Capacity limits of spatially multiplexed free-space communication

Journal name:
Nature Photonics
Volume:
9,
Pages:
822–826
Year published:
DOI:
doi:10.1038/nphoton.2015.214
Received
Accepted
Published online
Corrected online

Increasing the information capacity per unit bandwidth has been a perennial goal of scientists and engineers1. Multiplexing of independent degrees of freedom, such as wavelength, polarization and more recently space, has been a preferred method to increase capacity2, 3 in both radiofrequency and optical communication. Orbital angular momentum, a physical property of electromagnetic waves discovered recently4, has been proposed as a new degree of freedom for multiplexing to achieve capacity beyond conventional multiplexing techniques5, 6, 7, 8, 9, and has generated widespread and significant interest in the scientific community10, 11, 12, 13, 14. However, the capacity of orbital angular momentum multiplexing has not been established or compared to other multiplexing techniques. Here, we show that orbital angular momentum multiplexing is not an optimal technique for realizing the capacity limits of a free-space communication channel15, 16, 17 and is outperformed by both conventional line-of-sight multi-input multi-output transmission and spatial-mode multiplexing.

At a glance

Figures

  1. Schematic of transmission systems.
    Figure 1: Schematic of transmission systems.

    a, Schematic of a canonical LOS system. b, Transmitter arrangement for conventional LOS MIMO, where each small circle represents one of the parallel beams. c, Receiver arrangement, where the receiver aperture is divided into hexagonal cells to maximize the fill factor.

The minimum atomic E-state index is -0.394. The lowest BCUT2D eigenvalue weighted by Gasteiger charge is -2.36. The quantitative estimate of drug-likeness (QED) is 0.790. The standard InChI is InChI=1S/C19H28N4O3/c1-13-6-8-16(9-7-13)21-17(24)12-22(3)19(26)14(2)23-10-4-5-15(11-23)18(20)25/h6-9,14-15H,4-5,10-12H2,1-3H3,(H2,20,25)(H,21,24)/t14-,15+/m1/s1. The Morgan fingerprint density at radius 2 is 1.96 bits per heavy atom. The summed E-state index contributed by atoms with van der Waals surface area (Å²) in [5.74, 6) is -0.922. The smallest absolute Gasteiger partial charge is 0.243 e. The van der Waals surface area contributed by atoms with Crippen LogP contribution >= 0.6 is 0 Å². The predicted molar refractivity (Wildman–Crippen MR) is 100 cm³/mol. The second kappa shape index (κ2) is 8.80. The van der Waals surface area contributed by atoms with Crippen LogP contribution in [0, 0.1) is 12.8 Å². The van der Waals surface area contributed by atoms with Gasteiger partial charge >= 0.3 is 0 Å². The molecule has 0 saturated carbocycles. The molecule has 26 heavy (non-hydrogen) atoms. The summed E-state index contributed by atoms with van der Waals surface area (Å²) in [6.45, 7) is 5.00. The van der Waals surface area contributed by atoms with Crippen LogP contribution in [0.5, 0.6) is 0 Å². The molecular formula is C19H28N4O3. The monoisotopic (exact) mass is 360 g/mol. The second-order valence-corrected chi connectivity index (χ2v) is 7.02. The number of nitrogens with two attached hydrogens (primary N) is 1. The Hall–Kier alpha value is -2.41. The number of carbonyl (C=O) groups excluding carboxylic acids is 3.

2. Comparison of singular values of the transmission matrix in descending order for different multiplexing/demultiplexing methods.
    Figure 2: Comparison of singular values of the transmission matrix in descending order for different multiplexing/demultiplexing methods.

    ac, Singular values for M= 3 (a), M = 9 (b) and M = 21 (c). SMM and conventional LOS MIMO have much larger singular values than OAM when the SBP is large, as in b and c.

  3. Spectral efficiencies and effective degrees of freedom (EDOF) for different multiplexing/demultiplexing methods.
    Figure 3: Spectral efficiencies and effective degrees of freedom (EDOF) for different multiplexing/demultiplexing methods.

    ac, Spectral efficiencies with M = 3 (a), M = 9 (b) and M = 21 (c). df, EDOF with M = 3 (d), M = 9 (e) and M = 21 (f). SMM and conventional LOS MIMO offer much larger spectral efficiencies and EDOF for large SBPs, as in c and f.

Change history

Corrected online 27 November 2015
In the version of this Letter originally published, in Fig. 3a,b, the x axis labels should have been ‘SNR (dB)’. This has now been corrected in the online versions of the Letter.

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Author information

Affiliations

  1. Key Laboratory of Optoelectronics Information Technology of Ministry of Education, College of Precision Instrument and Opto-Electronic Engineering, Tianjin University, Tianjin, China

    • Ningbo Zhao,
    • Xiaoying Li &
    • Guifang Li
  2. CREOL, The College of Optics & Photonics, University of Central Florida, Orlando, Florida 32816-2700, USA

    • Guifang Li
  3. Edward L. Ginzton Laboratory, Stanford University, 348 Via Pueblo Mall, Stanford, California 94305-4088, USA

    • Joseph M. Kahn

Contributions

N.Z., G.L. and J.M.K. conceived and designed the theoretical model. N.Z. and X.L. performed the simulations. N.Z., G.L. and J.M.K. analysed the data. N.Z., G.L. and J.M.K. co-wrote the paper.

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The authors declare no competing financial interests.

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